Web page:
Aircraft Carrier, Blimp and Odd Planes in Golden Gate

Discussion in 'Antiques and Collecting' started by jon koss, Sep 17, 2011.

  1. jon koss

    jon koss Subscriber

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    Anyone notice anything unusual about the planes on the deck of this carrier? I had this photo for a while before the planes struck me!

    Jon
     

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    Last edited by a moderator: Sep 17, 2011
  2. zsas

    zsas Member

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    Tail sections recessed?
     
  3. mike c

    mike c Subscriber

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    They look like PBY's
     
  4. jon koss

    jon koss Subscriber

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    Yeah, that's what I thought too. Did they normally fly from the decks of carriers?

    J

     
  5. Jeff Kubach

    Jeff Kubach Member

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    I don't see the tail sections either, I wonder what happen?

    Jeff
     
  6. mike c

    mike c Subscriber

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    They have retractable wheels, If Doolittle could take off from a carrier with a B-25 bomber (I think it was a B-25) maybe the Catalina can also.
    If they did not have enough air speed at the end of the Carrier at least they could float!
    Mike
     
  7. Ken Nadvornick

    Ken Nadvornick Subscriber

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    Yes indeed, those were B-25Bs. And he did it in only 467 feet of deck length.

    Last week I visited Paul Allen's Flying Heritage Collection of restored military aircraft at Paine Field in Everett, Washington.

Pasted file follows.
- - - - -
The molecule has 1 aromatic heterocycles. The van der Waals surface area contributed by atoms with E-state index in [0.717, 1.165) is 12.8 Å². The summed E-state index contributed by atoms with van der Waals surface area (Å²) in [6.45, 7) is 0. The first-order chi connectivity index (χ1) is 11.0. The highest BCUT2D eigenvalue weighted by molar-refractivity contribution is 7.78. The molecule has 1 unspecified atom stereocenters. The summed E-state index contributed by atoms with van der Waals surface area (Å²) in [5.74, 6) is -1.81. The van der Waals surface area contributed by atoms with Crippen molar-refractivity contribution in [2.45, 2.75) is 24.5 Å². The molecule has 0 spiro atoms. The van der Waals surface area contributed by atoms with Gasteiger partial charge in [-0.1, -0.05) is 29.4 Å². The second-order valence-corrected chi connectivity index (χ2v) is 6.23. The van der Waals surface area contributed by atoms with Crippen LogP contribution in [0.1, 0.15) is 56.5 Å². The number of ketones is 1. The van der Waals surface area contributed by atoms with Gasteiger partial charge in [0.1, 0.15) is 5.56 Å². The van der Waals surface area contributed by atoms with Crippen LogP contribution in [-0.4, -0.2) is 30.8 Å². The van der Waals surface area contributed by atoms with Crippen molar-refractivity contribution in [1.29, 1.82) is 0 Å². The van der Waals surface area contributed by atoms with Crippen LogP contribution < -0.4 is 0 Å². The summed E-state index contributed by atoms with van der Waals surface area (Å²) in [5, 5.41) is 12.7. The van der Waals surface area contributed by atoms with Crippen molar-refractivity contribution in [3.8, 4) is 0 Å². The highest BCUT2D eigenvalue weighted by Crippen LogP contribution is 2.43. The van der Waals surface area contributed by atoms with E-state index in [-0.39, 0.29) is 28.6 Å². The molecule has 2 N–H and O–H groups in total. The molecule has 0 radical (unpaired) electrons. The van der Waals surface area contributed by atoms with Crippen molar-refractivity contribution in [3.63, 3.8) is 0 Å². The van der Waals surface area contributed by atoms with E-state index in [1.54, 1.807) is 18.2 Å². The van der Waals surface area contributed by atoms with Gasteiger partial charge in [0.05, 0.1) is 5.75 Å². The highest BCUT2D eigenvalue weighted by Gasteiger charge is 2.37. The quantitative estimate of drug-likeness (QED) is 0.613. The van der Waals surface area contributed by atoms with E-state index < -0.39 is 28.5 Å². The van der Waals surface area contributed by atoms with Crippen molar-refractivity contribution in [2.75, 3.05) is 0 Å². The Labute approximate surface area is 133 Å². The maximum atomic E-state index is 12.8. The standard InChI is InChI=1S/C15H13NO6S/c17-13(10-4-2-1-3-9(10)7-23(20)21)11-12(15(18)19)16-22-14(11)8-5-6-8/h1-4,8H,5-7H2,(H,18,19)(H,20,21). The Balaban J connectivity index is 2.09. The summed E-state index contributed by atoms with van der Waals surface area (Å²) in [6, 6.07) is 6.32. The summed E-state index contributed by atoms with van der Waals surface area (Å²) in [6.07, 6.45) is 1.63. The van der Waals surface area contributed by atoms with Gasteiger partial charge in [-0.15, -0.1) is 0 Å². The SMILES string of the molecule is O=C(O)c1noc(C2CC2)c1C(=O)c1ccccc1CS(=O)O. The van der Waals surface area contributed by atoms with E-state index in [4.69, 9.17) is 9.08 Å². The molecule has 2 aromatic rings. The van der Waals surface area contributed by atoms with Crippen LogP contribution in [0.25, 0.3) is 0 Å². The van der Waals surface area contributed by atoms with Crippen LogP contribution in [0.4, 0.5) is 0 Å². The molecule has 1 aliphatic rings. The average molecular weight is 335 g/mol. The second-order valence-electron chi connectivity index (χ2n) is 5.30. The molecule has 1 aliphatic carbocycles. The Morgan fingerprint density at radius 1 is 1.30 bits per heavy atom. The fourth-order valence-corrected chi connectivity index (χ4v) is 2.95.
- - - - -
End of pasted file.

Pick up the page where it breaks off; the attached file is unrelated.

I stood for the longest time right next to his magnificently restored B-25J - set up in low-level attack configuration - and tried hard to imagine just how the hell Doolittle was able to get one of those airborne off of a pitching carrier deck in only 467 feet. Freaking amazing.

    [Off-topic photo opportunity note...]

    For those reading who may be in the Puget Sound region on Saturday, September 24, 2011 between 12:00-1:00pm, the FHC pilots are going to team up with the nearby Historic Flight Foundation and put both collection's B-25s in the air together. The HFF's is a B-25D named Grumpy.

    There aren't too many opportunities anymore these days to see a pair of operational B-25 Mitchell heavy bombers flying formations together. I'll be there...*

    Ken

    *If you are too, look for a tall fellow with a black baseball cap, about 6' 5" and 225 lbs., and carrying a Nikon F2 with MD2/MB1 motor drive. There sure won't be more than one of those at the same event! Come on over and say hi.
     
  8. Wade D

    Wade D Member

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    They are PBY's. Possibly being ferried home from the war. Many aircraft carriers steamed for home with empty decks and hangars. The planes were pushed over the side in the open sea. No ceremony, just disposed of. No longer needed for the war effort. Most of the WW2 planes still flying were used stateside for training. Some saw action in Korea before the F-86 Sabre jets took over. A single Corsair was credited with shooting down 2 enemy Mig 15 jets.
     
  9. mike c

    mike c Subscriber

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    Love to see those B-25 flying in formation.
    I can see some of the tails of the PBY's, it could be the effect of a long lens compacting everything that makes them seem tail less in the photo.
     
  10. vpwphoto

    vpwphoto Member

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    Those are PBY's engines close to center and very close together. No expert here, but PBY's had wheels and I suppose could catapult, they took off slow figure a head-wind. Landing on carier?!?! Anyway thanks for sharing.
    I drink coffee with a WWII Navy Photographer he shot some the "famous" footage realeased in Time Life Video... hard carrier landing of a ??? that shatters and burst into flames... (not the Midway stuff) he was in the Atlantic. Anyway, he was stunned when he saw his video (footage) in the info-mercial, he said it was on of the scariest moments he ever had, but in the end he said he had the time of his life serving this nation.